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Sergeant William Love of N Herts Yeomanry Cavalry, gave £180 to Meetkerke in his will to pay for the education of poor children. This was invested to give dividends of £7 p.a. paid half yearly to a teacher of Sunday School for 50 children. Sgt. Love was buried in Rushden in 1816 but the memorial plaque was lost after the Chancel was pulled down in 1849. Fortunately his name remains on a stone in the Churchyard.

In 1857 Adolphus VI gave a school building, built in the 1850s, to the Vicar of Rushden. It had doors either side of the room for boys and girls. In 1870 it became an Established Day School for a Government grant. In 1875 certificated teachers were hard to find, even for £50 p.a. plus £7 for Sunday School and lodgings.

In 1876 Miss Grice, aged 20, had 56 children in the class, with two more helpers joining later. An argument between Miss Grice and the Rev. Matthews led to her resignation in 1877 rather suddenly. In spite of problems with equipment, maintaining the building, keeping staff and meeting the Inspectorate's ever rising standards, the school continued for another 59 years.

A whole day's holiday in honour of the Centenary of the Church Missionary Society.
Writing on slates was done away with and small children were taught to write in sand.
There was a holiday to celebrate the wedding of the Duke of York (later George VI) and Lady Elizabeth Bowes Lyon.
HMI criticised the school for its lack of facilities. Drill was taken on a bye-road when weather permitted, there was no supply of drinking water (it had to be obtained from a cottage) and the only washing facility was a bowl on a stand kept in a cupboard.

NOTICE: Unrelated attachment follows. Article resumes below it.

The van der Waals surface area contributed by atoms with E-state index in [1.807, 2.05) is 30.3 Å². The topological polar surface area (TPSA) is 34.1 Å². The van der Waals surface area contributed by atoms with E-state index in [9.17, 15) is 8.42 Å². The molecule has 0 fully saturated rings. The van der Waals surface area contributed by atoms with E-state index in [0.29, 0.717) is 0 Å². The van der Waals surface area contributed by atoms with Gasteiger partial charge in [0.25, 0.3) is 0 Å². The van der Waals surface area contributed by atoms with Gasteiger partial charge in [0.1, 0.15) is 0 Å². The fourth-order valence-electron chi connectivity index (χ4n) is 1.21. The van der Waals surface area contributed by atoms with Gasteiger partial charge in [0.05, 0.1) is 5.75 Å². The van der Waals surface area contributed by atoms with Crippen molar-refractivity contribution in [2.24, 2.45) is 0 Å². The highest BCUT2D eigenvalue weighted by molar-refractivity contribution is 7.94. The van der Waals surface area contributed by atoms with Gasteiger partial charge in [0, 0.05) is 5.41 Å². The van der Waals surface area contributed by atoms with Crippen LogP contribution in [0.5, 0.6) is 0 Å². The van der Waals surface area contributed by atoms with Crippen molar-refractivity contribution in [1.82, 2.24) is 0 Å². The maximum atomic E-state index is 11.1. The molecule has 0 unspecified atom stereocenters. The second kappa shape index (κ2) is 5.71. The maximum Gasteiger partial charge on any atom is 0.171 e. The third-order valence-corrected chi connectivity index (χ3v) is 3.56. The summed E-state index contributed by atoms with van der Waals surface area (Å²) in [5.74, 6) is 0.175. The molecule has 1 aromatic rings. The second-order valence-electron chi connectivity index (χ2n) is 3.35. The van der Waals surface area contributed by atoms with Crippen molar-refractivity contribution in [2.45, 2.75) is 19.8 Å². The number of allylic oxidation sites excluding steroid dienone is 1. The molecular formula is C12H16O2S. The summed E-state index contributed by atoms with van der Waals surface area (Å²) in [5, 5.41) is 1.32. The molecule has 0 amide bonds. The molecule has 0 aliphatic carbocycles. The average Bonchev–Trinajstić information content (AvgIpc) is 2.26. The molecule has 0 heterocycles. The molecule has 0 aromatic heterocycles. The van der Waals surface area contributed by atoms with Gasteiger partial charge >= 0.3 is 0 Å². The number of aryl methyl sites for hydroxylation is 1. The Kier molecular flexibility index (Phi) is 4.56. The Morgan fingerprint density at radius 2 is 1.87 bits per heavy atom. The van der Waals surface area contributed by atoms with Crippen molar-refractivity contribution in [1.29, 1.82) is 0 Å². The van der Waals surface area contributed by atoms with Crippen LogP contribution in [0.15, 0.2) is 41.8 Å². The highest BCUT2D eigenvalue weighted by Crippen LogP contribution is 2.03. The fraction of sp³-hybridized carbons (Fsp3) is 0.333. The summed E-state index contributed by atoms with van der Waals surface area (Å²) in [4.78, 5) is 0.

A doctor, dentist, and nurse visited.
The school was closed due to the room flooding.

The school was divided into two classes, 5yrs to 8yrs and 8yrs to 14yrs, with one teacher who taught scripture, current events, writing, composition, poetry, history, geography, needlework, singing, nature study, drawing and handicrafts (leatherwork and caning chairs).

Arithmetic included multiplication tables and mental arithmetic and children worked at their own pace from workbooks. At 11yrs, girls went to Buntingford for cooking lessons and the boys had woodwork classes. Physical exercise was PT, stall ball and rounders. Other games were played such as hopscotch and its variant egg and bacon, hoops (bicycle wheels), paper chase, chalk chase and tip-it and run.

April 1910 - 81 children, 1936 - 14 children.

Wallington School had similar problems but as it was easier to improve, Rushden closed in December 1936. In 1922 Wallington was considered for closure and the children taken by waggonette to Rushden. As some children had already walked 3 or 4 miles, fierce objections were raised and Wallington stayed open.

The sloping roof at the back is the toilet block. Girls on one side and boys on the other. Slopping out was done by bucket into the open ditch. The last head mistress lived in Ware and used to get the bus to Walkern and then walk to Rushden - every day morning and evening. If it was raining she sometimes had a lift in a pony and cart.

School 1910. Evelyn, Ella (front), Hilda and Olive Graves (back).

Rushden school c1916 Hilda Page, Olive Graves, Miss Fisher (head teacher). In 1907 Revd. John Walker's mother Olive Graves started at the school and carried on as a pupil/teacher. She attended special classes at Knebworth which meant walking to Baldock to catch the train.

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